You're invited to lunch...

I'm a young 20-something from Australia, who has just started a new life living in Paris. If there were but one thing that I did not forget to pack, that would be my appetite for fine food.

A full-fledged 'foodie' through and through, I can think of no better way to document my gastronomical experiences.

The menu? Since the purpose of this blog is food, each entry is based upon a meal, which is usually lunch. Of course, every meal is accompanied with an experience. So I guess you could say that with my food blog comes a range of 'side dishes', which include dating, love, friendship, fun, travel, work, and whatever else I come across along the way!

So if you want to read about...

Cheap bistros, fine restaurants, baguettes, wine, picnics, seafood, champagne, chacuterie, museums, friends, parks, wine (worth mentioning twice), fromage, useful tourist info, cocktail parties, dating, supermarkets, coffee, week-end trips, work, bars, foie gras, home-cooking, chocolate, monuments, glaces (ice-cream), live music, macaroons... and everything else in-between

...then come to lunch with me!

Nicola xx

Monday, 10 May 2010

Faire Une Gaffe

Faire une gaffe is a French expression, and the best translation is "to put one's foot in it."

So I'll take you back about one week, to last Wednesday, to explain exactly how "j'ai fait une gaffe!".

The man from the Tour Auto cocktail party had arranged to take me out on a date. His name, by the way, is François (so French!). The only information he gave me was as follows: 9pm, Métro Louvre-Palais Royale, call me when you arrive.

With such little information, I could only assume that we were going for a drink, and perhaps a bite to eat. So I dressed accordingly: Jeans, boots, a white tee and a navy blazer.

When I arrived at Palais Royale, he was waiting for me at the top of the métro stairs... in a suit. And a very formal dinner suit at that. My first thought? When am I ever going to get this clothing thing right?!

We started walking through the Palais Royale which, by the way, is absolutely beautiful. After having covered the weather, the hassles of catching the métro and various other tidbits best classified as 'small chat', we were at a bit of a stand still. Mostly to fill this void, and also because I was dying to know, I decided to ask where we were going.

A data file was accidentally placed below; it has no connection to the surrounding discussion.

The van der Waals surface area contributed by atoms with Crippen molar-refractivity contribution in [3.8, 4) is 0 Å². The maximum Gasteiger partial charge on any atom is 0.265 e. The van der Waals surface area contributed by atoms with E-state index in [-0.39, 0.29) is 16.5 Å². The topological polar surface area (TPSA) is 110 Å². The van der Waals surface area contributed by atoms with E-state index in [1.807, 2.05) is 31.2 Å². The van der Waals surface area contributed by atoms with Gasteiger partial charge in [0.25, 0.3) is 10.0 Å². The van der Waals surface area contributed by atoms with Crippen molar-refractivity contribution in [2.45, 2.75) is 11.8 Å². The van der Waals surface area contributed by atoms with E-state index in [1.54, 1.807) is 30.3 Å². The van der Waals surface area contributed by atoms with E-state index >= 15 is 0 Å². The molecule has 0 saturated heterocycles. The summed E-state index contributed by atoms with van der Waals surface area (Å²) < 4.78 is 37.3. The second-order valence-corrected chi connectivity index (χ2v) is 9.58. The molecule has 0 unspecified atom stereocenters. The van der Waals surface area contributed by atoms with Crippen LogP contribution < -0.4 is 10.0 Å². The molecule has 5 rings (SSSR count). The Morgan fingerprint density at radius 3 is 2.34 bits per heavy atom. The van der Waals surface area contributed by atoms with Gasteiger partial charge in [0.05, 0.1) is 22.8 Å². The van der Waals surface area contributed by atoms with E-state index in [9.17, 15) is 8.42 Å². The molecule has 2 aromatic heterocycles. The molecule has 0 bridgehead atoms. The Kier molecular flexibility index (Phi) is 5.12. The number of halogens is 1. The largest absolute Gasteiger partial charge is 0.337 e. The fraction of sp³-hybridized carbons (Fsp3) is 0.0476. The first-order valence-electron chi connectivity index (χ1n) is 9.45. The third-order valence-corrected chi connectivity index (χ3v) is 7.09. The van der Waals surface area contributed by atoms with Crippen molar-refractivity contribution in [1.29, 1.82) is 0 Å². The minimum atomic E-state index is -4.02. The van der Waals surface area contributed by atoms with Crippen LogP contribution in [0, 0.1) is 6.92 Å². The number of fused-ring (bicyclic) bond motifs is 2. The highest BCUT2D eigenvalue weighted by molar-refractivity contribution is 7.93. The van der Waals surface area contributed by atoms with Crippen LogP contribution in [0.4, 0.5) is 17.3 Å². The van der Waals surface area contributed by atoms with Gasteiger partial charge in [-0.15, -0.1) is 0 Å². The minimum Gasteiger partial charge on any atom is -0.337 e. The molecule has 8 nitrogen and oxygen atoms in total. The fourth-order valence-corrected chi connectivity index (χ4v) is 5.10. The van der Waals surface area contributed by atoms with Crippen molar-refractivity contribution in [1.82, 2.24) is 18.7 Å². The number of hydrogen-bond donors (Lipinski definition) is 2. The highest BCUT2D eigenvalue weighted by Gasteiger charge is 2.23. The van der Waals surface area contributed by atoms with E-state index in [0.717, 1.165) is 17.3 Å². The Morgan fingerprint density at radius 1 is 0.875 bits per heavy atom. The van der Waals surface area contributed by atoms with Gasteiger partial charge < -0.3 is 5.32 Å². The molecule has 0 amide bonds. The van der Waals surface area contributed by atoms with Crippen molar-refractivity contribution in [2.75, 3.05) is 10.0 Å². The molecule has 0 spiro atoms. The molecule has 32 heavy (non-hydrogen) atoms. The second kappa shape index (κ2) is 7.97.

"A cocktail party" he replied, followed by "that's why I'm wearing a suit."
Great! So this is a cocktail party where we're meant to dress-up, and my silky little black number from last week is hanging up at home.

"Oh, you could have told me" I replied, smiling. But it was one of those restrained smiles. One of those 'I'm really annoyed with you right now, but I don't know you well enough to tell you that, so I'll just smile' kinds of smiles.

We continued walking through the pillared archways. To my right, a selection of very chic and expensive boutiques. To my left, a spectacular garden, lit with fairy lights and scattered with statues and water fountains.

These are the pillared archways.

Then I saw it... the cocktail party. About a hundred or so EXTREMELY well dressed people mingling in this very picturesque garden that lies within the Palais Royale. Even the waiters were wearing penguin suits. Rather than lamenting this wardrobe malfunction, I embraced it and became the token young, under-dressed foreigner.

Let me set you the (gastronomic) scene of this function. At one end of the garden was a very well-equipped bar, this time serving Moet & Chandon, as opposed to Verve, and an extensive variety of red and white wine. I opted for the red, as opposed to the champagne, and not necessarily without reason. Out of the corner of my eye I spied the cheese platter. Sipping on a nice red was good preparation for the cheese banquet which lay ahead. And I kid you not, this cheese platter could have definitely been classified as a banquet. It must have measured about 2 meters squared. Without doubt the largest cheese platter that I have ever encountered in my 23 years of existence.

General Charles De Gaulle famously once asked “how can you govern a country which has 246 varieties of cheese?” And the figure doesn’t stop there. Many have since claimed that there are in fact 365 varieties of cheese in France, one for each day of the year. I have even read articles which suggest that France currently produces over 400 varieties of cheese.

Camembert, Brie, Livarot, Pont l'Evêque, comté, Roquefort, chévre, Tome de Savoie, Bleu d'Auvergne, Epoisse, Fourme d'Ambert, Cantal, Vieux Lille, Chaource, Neufchâtel, Maroilles, Munster, Mont d'Or, Saint Nectaire, Reblochon… and the list goes on.